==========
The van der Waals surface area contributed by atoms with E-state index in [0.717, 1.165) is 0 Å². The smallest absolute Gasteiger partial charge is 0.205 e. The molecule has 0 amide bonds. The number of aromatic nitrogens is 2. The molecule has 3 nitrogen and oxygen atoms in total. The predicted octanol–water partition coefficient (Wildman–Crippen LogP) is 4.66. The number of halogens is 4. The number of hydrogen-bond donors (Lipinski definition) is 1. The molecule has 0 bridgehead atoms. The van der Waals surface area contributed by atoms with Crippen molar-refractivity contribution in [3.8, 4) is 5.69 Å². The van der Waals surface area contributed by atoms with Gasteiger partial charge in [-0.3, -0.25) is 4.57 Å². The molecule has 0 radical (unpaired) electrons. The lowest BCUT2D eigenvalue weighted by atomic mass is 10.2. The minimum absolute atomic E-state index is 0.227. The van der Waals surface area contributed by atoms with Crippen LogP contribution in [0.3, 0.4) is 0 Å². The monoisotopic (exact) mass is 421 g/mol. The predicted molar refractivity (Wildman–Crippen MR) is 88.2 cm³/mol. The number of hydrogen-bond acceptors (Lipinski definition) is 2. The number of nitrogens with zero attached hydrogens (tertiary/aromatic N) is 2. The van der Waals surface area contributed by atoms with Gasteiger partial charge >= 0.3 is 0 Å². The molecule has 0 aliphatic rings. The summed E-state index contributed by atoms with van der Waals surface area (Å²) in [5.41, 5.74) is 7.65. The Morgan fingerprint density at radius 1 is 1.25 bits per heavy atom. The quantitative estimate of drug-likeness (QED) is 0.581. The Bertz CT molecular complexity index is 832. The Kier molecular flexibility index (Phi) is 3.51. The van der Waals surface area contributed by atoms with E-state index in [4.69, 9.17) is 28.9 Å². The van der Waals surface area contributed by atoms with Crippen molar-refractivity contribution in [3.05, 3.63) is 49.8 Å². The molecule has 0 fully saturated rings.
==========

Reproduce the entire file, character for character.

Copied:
The van der Waals surface area contributed by atoms with E-state index in [0.717, 1.165) is 0 Å². The smallest absolute Gasteiger partial charge is 0.205 e. The molecule has 0 amide bonds. The number of aromatic nitrogens is 2. The molecule has 3 nitrogen and oxygen atoms in total. The predicted octanol–water partition coefficient (Wildman–Crippen LogP) is 4.66. The number of halogens is 4. The number of hydrogen-bond donors (Lipinski definition) is 1. The molecule has 0 bridgehead atoms. The van der Waals surface area contributed by atoms with Crippen molar-refractivity contribution in [3.8, 4) is 5.69 Å². The van der Waals surface area contributed by atoms with Gasteiger partial charge in [-0.3, -0.25) is 4.57 Å². The molecule has 0 radical (unpaired) electrons. The lowest BCUT2D eigenvalue weighted by atomic mass is 10.2. The minimum absolute atomic E-state index is 0.227. The van der Waals surface area contributed by atoms with Crippen LogP contribution in [0.3, 0.4) is 0 Å². The monoisotopic (exact) mass is 421 g/mol. The predicted molar refractivity (Wildman–Crippen MR) is 88.2 cm³/mol. The number of hydrogen-bond acceptors (Lipinski definition) is 2. The number of nitrogens with zero attached hydrogens (tertiary/aromatic N) is 2. The van der Waals surface area contributed by atoms with Gasteiger partial charge >= 0.3 is 0 Å². The molecule has 0 aliphatic rings. The summed E-state index contributed by atoms with van der Waals surface area (Å²) in [5.41, 5.74) is 7.65. The Morgan fingerprint density at radius 1 is 1.25 bits per heavy atom. The quantitative estimate of drug-likeness (QED) is 0.581. The Bertz CT molecular complexity index is 832. The Kier molecular flexibility index (Phi) is 3.51. The van der Waals surface area contributed by atoms with E-state index in [4.69, 9.17) is 28.9 Å². The van der Waals surface area contributed by atoms with Crippen molar-refractivity contribution in [3.05, 3.63) is 49.8 Å². The molecule has 0 fully saturated rings.